To help tactical combat be more meaningful with more choices (even the AI can use) in an easy way, I suggest adding a small feature you can find in the superb free tactical game The Battle for Wesnoth, which they took from the revised AD&D rules. Wesnoth implemented it brilliantly and easily: They call it Zone of Control. This means:
- any unit or group which moves into a square adjacent to an enemy unit or group which is able to make an active valid melee attack can not move further until the next round of initiative. It can attack the enemy it moved adjacent to, but it cannot move past it without ending its initiative turn (by performing a valid attack or by otherwise using an ability).
This mechanic would be functionally equivalent to having a layer of strategic choice on the tactical level. It would make strategy on the tactical battlefield much more important by transporting some modicum of decision-making in tactics to the phase of army-building: it would then thus become slightly less feasible to simply count combined attack values, for instance, to gauge victory, and would thus reduce the chances of being able to obtain tactical success by always following the same plan (hence reducing the chance for no-brainers with recourse to "bigger is always better"), and open up slightly more options: is it better to consolidate my resources here, by investing in a higher-level champion and bringing him to battle with a small escort, or is it better to diversify my resources there, by using a lower-level champion supplemented with a screen of melee fodder to protect a mage or some archers in the back? (This might also be interesting for some quests, where you might need to keep a particular fragile unit alive and transport it to tile T -- a single, heavy escort might not be your only, or best, option.)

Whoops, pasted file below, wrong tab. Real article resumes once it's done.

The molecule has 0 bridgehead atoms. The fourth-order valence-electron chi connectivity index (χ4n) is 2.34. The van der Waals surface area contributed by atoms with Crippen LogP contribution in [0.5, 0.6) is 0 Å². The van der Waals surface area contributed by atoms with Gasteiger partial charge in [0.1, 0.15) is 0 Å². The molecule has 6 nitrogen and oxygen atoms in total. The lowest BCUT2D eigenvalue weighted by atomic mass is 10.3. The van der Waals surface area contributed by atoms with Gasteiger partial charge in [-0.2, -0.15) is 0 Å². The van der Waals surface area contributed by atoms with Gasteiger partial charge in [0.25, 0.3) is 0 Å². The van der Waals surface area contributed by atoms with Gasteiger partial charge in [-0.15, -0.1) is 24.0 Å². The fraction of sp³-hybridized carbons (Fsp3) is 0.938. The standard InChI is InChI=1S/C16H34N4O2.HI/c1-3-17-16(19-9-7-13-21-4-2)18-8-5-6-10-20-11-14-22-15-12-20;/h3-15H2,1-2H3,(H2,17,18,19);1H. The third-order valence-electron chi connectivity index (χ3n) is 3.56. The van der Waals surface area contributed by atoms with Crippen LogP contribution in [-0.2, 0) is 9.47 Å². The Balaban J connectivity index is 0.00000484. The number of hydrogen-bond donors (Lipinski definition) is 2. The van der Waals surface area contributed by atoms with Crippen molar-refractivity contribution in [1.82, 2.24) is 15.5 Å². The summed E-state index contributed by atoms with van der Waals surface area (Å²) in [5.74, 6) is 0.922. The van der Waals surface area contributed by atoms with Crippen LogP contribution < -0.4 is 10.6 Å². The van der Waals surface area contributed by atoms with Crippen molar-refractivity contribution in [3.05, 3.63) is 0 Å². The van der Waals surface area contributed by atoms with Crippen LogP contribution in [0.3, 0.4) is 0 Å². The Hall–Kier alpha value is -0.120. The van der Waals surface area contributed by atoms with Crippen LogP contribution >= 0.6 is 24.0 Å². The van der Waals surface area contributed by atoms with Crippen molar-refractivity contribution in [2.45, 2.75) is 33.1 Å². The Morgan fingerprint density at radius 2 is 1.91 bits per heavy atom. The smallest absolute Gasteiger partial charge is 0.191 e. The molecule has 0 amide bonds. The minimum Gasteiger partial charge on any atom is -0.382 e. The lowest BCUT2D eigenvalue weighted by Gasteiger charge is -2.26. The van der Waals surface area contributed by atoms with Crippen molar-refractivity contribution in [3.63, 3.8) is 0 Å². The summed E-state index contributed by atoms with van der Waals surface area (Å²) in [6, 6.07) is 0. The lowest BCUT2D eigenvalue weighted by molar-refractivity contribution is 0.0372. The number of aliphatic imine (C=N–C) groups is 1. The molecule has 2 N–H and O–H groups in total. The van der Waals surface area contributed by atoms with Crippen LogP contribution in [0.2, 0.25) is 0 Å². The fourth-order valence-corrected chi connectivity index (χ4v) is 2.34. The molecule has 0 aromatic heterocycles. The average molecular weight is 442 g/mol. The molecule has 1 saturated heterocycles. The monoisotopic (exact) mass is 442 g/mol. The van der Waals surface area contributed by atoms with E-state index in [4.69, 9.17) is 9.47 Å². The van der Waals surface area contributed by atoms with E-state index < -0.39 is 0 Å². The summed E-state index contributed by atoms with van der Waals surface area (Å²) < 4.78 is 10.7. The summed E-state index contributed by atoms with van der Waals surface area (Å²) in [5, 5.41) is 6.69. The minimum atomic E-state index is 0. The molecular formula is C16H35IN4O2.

The Zone of Control rule of TBfW is particularly good because it follows the "Keep It Simple" rulebook and is thus easy to understand and relativley easy to implement.